Is Lubuntu THE Lightweight Ubuntu? [Editorial]

Posted: Monday, August 6, 2012 | Posted by Unknown | Labels:
Lubuntu and "lightweight" have become synonymous, equivalent words inside the Ubuntu community. But is that all Lubuntu is? I'm arguing here for a reexamination of Lubuntu's user base and an adoption of an augmented self-definition: Lubuntu is a lightweight and TRADITIONAL desktop enviornment.

Of course, one of Lubuntu's main tenets will always be lightweight-ness. There is story after story of the distro breathing new life into legacy hardware, netbooks, etc. An Ubuntu-alternative for my netbook was the single reason for my introduction to this fantastic OS. So let's be honest and reasonable: Part of Lubuntu should always be defined by its weight.

However, a quick glance at Lubuntu's popularity tells a story of skyrocketing adoption. In fact, it is the most popular Ubuntu-based distro inside the Canonical-backed family, beating Xubuntu by a hefty margin. But why?

There are certainly a few possible reasons for this. But I would argue that one important, meaningful reason is this:
Lubuntu provides a standard DE alternative to Unity and Gnome 3.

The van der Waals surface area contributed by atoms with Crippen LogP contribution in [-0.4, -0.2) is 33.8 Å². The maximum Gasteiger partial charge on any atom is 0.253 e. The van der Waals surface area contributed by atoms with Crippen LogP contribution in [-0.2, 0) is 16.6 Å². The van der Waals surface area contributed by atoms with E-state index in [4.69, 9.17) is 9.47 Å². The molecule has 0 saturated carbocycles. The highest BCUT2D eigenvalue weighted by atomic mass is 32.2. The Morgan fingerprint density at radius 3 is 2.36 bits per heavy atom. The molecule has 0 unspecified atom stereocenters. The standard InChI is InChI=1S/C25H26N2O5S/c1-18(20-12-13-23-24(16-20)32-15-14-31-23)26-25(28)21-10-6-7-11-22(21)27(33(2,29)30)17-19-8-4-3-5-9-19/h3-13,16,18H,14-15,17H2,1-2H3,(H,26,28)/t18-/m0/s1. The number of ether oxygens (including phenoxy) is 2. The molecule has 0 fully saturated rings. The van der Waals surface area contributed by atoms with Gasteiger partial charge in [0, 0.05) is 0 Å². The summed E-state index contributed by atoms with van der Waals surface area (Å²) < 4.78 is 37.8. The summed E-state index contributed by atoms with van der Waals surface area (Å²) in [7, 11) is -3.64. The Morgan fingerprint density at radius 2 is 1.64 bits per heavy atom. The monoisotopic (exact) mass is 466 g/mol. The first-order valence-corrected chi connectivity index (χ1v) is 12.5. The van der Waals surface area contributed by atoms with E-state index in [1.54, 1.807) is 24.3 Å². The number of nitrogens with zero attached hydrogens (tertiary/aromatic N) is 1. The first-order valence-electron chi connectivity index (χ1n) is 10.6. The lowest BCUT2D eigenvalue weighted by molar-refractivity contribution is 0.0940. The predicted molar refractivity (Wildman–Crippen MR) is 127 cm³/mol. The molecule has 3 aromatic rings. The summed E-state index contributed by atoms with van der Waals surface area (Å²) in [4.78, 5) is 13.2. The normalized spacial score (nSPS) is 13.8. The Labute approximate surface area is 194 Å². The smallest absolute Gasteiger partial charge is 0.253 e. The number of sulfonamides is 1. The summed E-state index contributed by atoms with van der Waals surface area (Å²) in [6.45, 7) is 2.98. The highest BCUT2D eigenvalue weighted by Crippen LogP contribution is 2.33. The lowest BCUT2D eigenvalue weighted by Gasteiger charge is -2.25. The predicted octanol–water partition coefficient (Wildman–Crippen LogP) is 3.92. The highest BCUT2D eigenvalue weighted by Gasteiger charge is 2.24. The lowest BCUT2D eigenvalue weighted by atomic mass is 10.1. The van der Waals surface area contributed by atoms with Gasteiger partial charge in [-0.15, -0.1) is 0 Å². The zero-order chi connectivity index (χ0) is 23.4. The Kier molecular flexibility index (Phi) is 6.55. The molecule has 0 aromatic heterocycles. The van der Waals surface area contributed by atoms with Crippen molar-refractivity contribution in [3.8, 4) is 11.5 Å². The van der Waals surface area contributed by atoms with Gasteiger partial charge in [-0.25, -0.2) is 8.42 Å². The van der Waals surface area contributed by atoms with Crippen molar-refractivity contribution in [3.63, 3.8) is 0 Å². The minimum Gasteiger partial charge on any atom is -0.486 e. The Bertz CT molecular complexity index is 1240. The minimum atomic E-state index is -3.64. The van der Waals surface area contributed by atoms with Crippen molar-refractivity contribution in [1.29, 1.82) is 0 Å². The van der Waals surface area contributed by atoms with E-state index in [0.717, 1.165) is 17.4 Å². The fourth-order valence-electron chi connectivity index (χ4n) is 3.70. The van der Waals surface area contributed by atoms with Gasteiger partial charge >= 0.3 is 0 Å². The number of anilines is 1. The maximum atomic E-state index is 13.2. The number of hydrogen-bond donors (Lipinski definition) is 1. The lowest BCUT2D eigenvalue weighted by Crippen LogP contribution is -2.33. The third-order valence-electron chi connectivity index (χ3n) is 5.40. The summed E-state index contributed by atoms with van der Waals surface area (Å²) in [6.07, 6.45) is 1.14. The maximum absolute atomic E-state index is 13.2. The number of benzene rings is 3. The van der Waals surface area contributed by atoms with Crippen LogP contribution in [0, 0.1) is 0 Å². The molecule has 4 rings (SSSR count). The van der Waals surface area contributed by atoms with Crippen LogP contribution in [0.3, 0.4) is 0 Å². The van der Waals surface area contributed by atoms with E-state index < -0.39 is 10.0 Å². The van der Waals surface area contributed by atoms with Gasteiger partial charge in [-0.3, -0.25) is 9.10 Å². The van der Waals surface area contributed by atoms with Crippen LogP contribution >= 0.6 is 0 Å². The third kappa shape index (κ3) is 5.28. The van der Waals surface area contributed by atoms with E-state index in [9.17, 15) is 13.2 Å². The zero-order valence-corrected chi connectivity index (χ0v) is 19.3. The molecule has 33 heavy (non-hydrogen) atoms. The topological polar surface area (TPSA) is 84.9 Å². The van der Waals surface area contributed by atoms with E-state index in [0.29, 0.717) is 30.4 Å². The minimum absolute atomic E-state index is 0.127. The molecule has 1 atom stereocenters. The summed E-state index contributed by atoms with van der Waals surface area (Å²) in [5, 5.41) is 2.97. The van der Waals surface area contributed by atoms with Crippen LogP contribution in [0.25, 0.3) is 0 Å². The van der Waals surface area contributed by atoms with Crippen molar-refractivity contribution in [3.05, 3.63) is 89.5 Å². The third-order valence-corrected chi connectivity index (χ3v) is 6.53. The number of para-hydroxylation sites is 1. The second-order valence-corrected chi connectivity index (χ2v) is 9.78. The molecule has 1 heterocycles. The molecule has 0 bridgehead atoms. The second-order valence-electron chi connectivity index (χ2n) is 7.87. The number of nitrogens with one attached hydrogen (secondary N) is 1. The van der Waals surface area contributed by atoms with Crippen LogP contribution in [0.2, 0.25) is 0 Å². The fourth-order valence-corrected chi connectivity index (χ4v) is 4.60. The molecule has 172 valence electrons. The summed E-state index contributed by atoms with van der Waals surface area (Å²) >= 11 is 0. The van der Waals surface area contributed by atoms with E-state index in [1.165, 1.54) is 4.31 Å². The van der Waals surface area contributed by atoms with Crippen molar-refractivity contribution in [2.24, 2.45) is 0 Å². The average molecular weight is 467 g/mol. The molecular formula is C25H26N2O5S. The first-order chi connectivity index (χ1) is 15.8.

We all witnessed the skyrocketing popularity of Mint in the aftermath of Canonical's Unity push. Lubuntu has filled in the void as well. The Linux community has defined Lubuntu by both its traditional DE and its weight, not merely the latter.

So what are the implications?
  • Lubuntu users are often disgruntled Unity and Gnome3 users who are looking for a smooth transition.
  • New Lubuntu users are looking for rich features alongside light weight.
Understanding the Lubuntu team is small and developments are slow, what are some paths forward for this incredible distro?
  • Composting. A quick look at my most popular posts reveals an overwhelming number of users want a composting manager. Can we not make composting an option for those who are looking for modest eye candy? Inclusion of the lightweight xcompmgr with a simple option to enable/disable does not move Lubuntu away from its roots, but it does reach out to a new user base.
  • Artwork. Lubuntu has long suffered from Windows 95 mockery. Thankfully the team is making huge strides in this category.
  • Adoption and integration of innovation. Lubuntu users don't want, nor do they need Ubuntu's rich features, but certain items are no-brainers: Complete Ubuntu One and Dropbox integration into PCManFM, a modified adoption of WebApps, and a comprehensive system preferences window.
  • Dual-monitor support. I know this is a problem plaguing Ubuntu as a whole, but the lack of support in Lubuntu is even worse.
  • "Making the Switch" wiki. The Lubuntu Wiki is great, but it needs a greater focus on incoming Unity and Gnome3 users. "I did X in Ubuntu, how can I do X in Lubuntu?" These are the questions a lot of users are asking.
So, is Lubuntu a lightweight Ubuntu? Yes, but it is also more than that.
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